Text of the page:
Hannibal’s greatest gamble

Bust of Hannibal Barcas.

I am currently working on a new series about the Second Punic War (218-201 BCE). This is a lot of work and it is taking up much of my spare time. I will therefore repost a ‘golden oldie’, a post I wrote many years ago for an internet forum. The post was a contribution to a thread about great gambles in military history and I decided to discuss Hannibal’s invasion of Italy and especially his victory at Cannae in 216 BCE. I have made a few changes to the text below, the original of which can be found here.

Hannibal’s invasion of Italy was a great gamble, and the Battle of Cannae, though obviously his greatest victory, was also Hannibal’s greatest gamble. Having just read Adrian Goldsworthy’s detailed analysis of the battle, I can safely say that the Romans were actually an inch away from winning that battle. The whole Italian campaign was extremely risky to start with. Hannibal had to take an enormous army (sources say close to 100.000 men, but that may be an exaggeration) over the Pyrenees and the Alps, through hostile territories, past savage and independent mountain tribes and through awful weather. After the crossing of the Alps, only a quarter of Hannibal’s army was still there. Thousands had died or deserted and the Carthaginian and his 26.000 men now had to win the hearts and minds of the Celtic tribes that had recently been defeated by the Romans. Certainly, those tribes felt no great love for Rome, but it was far from certain that they would join Hannibal’s cause, as they knew full well what it meant to incur the wrath of Rome. Another element in Hannibal’s big gamble.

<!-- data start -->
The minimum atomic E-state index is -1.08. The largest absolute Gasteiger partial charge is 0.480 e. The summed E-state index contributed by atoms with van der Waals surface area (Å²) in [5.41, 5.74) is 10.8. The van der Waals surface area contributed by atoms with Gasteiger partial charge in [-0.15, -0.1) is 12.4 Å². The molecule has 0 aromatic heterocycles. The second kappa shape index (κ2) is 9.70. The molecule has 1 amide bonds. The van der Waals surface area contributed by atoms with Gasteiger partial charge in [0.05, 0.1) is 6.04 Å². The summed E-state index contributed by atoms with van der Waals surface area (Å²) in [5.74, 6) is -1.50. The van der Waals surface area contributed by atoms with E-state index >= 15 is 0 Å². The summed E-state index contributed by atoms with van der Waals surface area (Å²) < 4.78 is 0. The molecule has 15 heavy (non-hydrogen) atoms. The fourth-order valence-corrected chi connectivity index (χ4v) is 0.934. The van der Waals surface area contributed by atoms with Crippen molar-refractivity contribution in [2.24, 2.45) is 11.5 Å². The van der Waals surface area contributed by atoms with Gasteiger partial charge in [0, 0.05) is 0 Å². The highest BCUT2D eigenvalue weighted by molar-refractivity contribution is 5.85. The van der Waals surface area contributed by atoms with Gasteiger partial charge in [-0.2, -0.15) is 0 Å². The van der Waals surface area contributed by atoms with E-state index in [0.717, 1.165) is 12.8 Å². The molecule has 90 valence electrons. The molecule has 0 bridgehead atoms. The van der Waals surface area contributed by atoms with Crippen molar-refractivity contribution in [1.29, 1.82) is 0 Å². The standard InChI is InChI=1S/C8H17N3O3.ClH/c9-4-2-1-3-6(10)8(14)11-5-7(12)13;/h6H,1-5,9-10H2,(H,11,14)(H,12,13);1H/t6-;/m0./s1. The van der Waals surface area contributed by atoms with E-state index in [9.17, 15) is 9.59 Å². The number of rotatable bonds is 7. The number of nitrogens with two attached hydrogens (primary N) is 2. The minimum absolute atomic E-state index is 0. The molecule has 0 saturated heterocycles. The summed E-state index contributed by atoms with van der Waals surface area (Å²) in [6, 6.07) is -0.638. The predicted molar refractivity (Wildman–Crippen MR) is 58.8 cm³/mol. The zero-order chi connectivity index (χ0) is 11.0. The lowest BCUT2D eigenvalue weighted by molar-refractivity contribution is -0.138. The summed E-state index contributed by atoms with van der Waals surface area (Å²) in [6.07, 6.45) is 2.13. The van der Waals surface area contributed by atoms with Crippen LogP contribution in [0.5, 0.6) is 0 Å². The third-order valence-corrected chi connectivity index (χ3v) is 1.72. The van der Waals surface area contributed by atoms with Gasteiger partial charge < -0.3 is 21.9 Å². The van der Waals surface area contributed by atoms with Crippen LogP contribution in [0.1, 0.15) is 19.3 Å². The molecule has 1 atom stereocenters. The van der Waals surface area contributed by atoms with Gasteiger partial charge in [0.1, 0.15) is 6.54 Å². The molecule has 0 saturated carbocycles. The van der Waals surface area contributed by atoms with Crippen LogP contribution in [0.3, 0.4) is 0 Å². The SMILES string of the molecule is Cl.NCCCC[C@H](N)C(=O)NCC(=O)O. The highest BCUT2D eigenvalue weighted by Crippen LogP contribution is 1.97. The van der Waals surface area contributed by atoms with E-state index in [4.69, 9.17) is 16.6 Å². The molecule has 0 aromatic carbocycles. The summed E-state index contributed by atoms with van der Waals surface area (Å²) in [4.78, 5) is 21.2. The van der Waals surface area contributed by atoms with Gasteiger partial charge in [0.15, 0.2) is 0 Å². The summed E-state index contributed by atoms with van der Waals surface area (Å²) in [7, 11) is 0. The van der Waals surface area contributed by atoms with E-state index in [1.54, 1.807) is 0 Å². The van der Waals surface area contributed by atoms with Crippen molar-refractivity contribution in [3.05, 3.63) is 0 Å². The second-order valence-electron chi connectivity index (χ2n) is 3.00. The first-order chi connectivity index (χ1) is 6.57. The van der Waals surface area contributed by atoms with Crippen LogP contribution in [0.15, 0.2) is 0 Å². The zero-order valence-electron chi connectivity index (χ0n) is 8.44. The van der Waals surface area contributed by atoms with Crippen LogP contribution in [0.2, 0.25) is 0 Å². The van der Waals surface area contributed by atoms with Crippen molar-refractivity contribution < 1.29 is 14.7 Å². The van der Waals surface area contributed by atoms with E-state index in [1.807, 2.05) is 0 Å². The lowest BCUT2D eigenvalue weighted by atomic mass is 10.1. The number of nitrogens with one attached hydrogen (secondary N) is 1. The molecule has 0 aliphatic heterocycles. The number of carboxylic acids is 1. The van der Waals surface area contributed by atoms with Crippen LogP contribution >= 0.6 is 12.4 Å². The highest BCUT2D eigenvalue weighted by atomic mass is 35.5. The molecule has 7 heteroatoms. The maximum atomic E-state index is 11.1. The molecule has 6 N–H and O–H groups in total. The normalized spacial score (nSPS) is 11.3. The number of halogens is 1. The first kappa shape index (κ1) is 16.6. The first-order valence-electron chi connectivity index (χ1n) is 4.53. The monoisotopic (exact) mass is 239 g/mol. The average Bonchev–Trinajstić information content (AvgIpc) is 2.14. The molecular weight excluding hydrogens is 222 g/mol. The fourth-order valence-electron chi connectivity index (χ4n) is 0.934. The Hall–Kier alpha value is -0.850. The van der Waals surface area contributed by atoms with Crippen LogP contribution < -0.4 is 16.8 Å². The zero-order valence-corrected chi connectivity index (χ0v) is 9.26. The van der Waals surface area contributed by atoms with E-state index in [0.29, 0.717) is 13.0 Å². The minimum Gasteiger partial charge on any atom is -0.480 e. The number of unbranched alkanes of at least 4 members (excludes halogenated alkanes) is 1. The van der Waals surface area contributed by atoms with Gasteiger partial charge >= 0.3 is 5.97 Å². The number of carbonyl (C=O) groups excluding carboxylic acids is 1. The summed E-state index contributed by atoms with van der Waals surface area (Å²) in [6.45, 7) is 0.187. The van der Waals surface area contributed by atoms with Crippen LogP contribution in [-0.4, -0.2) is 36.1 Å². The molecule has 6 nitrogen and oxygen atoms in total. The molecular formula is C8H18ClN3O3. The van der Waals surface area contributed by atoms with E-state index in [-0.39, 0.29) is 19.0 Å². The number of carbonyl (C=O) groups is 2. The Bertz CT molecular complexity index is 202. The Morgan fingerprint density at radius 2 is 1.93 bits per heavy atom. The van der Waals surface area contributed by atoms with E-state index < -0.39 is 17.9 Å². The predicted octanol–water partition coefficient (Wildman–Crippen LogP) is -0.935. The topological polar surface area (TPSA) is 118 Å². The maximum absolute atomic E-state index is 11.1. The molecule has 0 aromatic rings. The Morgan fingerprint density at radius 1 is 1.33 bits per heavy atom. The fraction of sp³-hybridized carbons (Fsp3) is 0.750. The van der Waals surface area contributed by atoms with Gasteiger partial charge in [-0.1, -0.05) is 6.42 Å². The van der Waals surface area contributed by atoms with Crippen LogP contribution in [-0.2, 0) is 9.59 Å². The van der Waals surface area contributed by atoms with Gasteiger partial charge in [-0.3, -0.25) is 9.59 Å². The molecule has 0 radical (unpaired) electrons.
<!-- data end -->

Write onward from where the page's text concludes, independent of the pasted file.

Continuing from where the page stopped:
Ultimately some 20.000 Celts joined Hannibal’s seasoned army and together they would smash Roman armies at Ticinus, Trebia and Lake Trasimene. The Romans then responded by trying a strategy of avoiding battle: Quintus Fabius, later nicknamed ‘Cunctator’ , ‘the Delayer’, was appointed as dictator and made sure that his troops harassed Hannibal’s army as much as possible without actually engaging in a pitched battle. This strategy was deeply unpopular, and in the summer of 216 BCE, the Romans had formed one of the largest armies ever assembled in the history of the Roman Republic. Some 80.000 infantry (8 legions + 8 allied alae) and 6.000 cavalry were sent after Hannibal who, having largely failed to persuade Rome’s Italian allies to join him, was now moving through Southern Italy mostly unopposed.

Monument on the field of Cannae (photo: Jörg Schulz, CC BY-SA 3.0 license).

On 2 August 216 BCE, the Roman consul Varro offered battle near the town of Cannae. Although the exact location of the battlefield is uncertain and many sites have been proposed, Goldsworthy assumes the battle took place between the river Aufidus and the hills near Cannae. This terrain clearly favoured the Romans, as it would be difficult for the Carthaginians to flank the Roman army. Facing the river on their left and the rocky terrain on their right, the Spanish, Celtic and Numidian horsemen in Hannibal’s army had no opportunity to simply ride around the Roman flanks. Although it is certain that the Romans did not deploy all of their 86.000 men – some 10.000 were left behind to guard the camps – it was quite clear that the Carthaginians were outnumbered. Hannibal took a huge risk by placing the weaker Iberians and Celts in the centre and advancing his centre so that the Carthaginian battle line had the shape of a crescent. His best troops, the North Africans (‘Libyans’ in our sources), were equipped with spoils of war taken from slain Roman soldiers and they were positioned on the flanks, most likely in a column somewhat behind the Iberians and Celts, so that the Romans could not see them.